Is Growth always the goal to go for?


Is Growth always the goal to go for? According to the media and the standard conversation at networking events, you’d think this should be the ONLY focus for any business owner. As Business Growth Accountants, with lots of tools and experience to help businesses grow, you may expect us to agree.

You may be surprised!

Talking to someone recently, we were asked whether he should follow the advice of a business coach. Their suggestion was to push for a 40% increase in Turnover during the nine months remaining in this financial year.

The Current Position

Ordinarily, this could be achievable, BUT there are a few other considerations in this situation which made us think otherwise:

  1. Significant staff changes have left the team down in numbers and experience. These were all due entirely to personal circumstances so were wholly unexpected and unavoidable, but have drastically reduced the ability of the people who will actually be doing the work to generate fees.
  2. The industry appears to be stagnating. Sales have slowed for the company as well as their competition and their partners. Sales over the last few months have been lower than the seasonal norm.
  3. As a result of reduced sales, cash flow is tightening. The business has cash reserves but is reluctant to see these reduce.
  4. The Directors have been working flat-out for the last two years. Though they’ve seen the benefits in terms of collateral produced, they’re feeling jaded and overwhelmed.
  5. The company’s financial year is already three months old, so any target for the remaining months is increased further to take account of the missed months.

In these circumstances, pushing for an increase of 40% in Turnover over the remaining nine months of the financial year could be disastrous.

The Plan

Our suggestion, given the above, would be to focus on consolidation.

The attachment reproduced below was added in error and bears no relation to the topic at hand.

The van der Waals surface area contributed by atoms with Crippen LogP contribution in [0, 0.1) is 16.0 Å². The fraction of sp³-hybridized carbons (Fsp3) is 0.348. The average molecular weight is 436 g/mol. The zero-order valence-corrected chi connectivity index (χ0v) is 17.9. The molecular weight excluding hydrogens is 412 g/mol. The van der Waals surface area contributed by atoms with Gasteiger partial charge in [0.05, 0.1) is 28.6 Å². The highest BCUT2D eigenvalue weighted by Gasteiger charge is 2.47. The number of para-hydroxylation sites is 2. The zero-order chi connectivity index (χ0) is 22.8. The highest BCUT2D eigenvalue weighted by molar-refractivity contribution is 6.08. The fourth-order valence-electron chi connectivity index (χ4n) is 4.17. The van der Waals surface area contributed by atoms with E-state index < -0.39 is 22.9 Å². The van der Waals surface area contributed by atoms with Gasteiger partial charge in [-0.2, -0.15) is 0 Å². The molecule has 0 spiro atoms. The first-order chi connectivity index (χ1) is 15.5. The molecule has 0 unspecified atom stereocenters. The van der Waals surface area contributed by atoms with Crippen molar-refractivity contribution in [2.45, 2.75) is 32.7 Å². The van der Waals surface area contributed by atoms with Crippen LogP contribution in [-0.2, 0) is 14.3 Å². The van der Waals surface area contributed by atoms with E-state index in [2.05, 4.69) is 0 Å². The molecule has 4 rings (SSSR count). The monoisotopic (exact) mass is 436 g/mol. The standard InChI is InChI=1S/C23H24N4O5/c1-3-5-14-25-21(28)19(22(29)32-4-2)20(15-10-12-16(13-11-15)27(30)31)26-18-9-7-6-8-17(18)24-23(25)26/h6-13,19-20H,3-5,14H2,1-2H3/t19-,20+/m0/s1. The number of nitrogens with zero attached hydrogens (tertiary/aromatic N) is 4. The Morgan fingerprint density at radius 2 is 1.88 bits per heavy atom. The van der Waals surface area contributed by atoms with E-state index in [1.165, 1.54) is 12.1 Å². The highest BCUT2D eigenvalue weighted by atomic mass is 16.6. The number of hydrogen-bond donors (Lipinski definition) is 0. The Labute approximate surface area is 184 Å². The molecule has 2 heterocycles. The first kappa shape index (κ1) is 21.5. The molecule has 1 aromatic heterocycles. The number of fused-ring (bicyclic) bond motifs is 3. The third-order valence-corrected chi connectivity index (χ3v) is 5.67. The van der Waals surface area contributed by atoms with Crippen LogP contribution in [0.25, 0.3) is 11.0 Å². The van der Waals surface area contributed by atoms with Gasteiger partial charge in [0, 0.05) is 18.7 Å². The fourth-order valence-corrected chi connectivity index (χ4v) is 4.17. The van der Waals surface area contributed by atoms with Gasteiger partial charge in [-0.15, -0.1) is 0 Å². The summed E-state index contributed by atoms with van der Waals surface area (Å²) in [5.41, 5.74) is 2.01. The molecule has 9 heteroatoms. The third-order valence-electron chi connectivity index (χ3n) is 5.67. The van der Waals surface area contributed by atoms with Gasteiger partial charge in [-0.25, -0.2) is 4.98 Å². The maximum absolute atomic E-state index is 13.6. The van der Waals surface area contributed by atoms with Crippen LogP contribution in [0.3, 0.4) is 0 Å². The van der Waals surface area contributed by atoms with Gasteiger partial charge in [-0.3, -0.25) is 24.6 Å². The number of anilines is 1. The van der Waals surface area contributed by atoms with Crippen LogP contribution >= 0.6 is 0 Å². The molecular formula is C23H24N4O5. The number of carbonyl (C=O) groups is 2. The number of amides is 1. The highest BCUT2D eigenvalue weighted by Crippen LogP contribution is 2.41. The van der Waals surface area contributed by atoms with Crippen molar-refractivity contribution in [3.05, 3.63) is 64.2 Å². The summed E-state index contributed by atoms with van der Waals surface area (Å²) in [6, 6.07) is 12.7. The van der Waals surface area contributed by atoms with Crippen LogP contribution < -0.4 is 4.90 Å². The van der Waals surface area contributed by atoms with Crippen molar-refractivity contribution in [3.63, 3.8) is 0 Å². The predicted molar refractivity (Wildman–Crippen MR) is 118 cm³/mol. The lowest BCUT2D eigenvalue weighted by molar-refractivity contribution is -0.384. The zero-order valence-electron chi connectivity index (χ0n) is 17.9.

1. There was already a plan to bring in an additional member of the management team, which will now become a priority. Having this key recruit in place will reduce the burden on the Directors. This will free them to concentrate on building new relationships within their vertical markets. These relationships bring in work, and in a possibly constricting market having more introducers would become key.
  2. Take the time to identify one other recruit to bring the team back to strength and spend time on bedding those team members in properly. Establishing and fulfilling their training and development needs will ensure they are confident and capable of maintaining the high standards clients expect.
  3. Focus on increasing profit rather than turnover, and ensuring that Directors remuneration recovers from the currently straitened figure. Initially this will be by reviewing and reducing costs, as well as by improving efficiency, but by avoiding the additional costs of expansion increased pressure on existing income and reserves will be avoided.

The Rationale

By putting these plans in place over the next few months, and implementing them with a steady hand, the pressure on the Directors will be lessened. Their motivation and morale will then slowly return. The team will feel more confident and comfortable within the stronger business, which in turn will be more resilient if the market continues to constrict. If it doesn’t, and the market recovers, the business will be primed to respond. It’s well built team, good financial shape and a motivated leadership team will be ready to take advantage of the opportunity.

Is Growth always the goal to go for? In short, no it isn’t! It can put huge pressure on cashflow as well as the people within the business, particularly if that growth is targeted in turnover rather than profit terms. If a business is carefully positioned in advance though, controlled and considered growth can be a fabulous goal to aim for.

To find out more about positioning your business for safe growth and how we can help with the process, get in touch.



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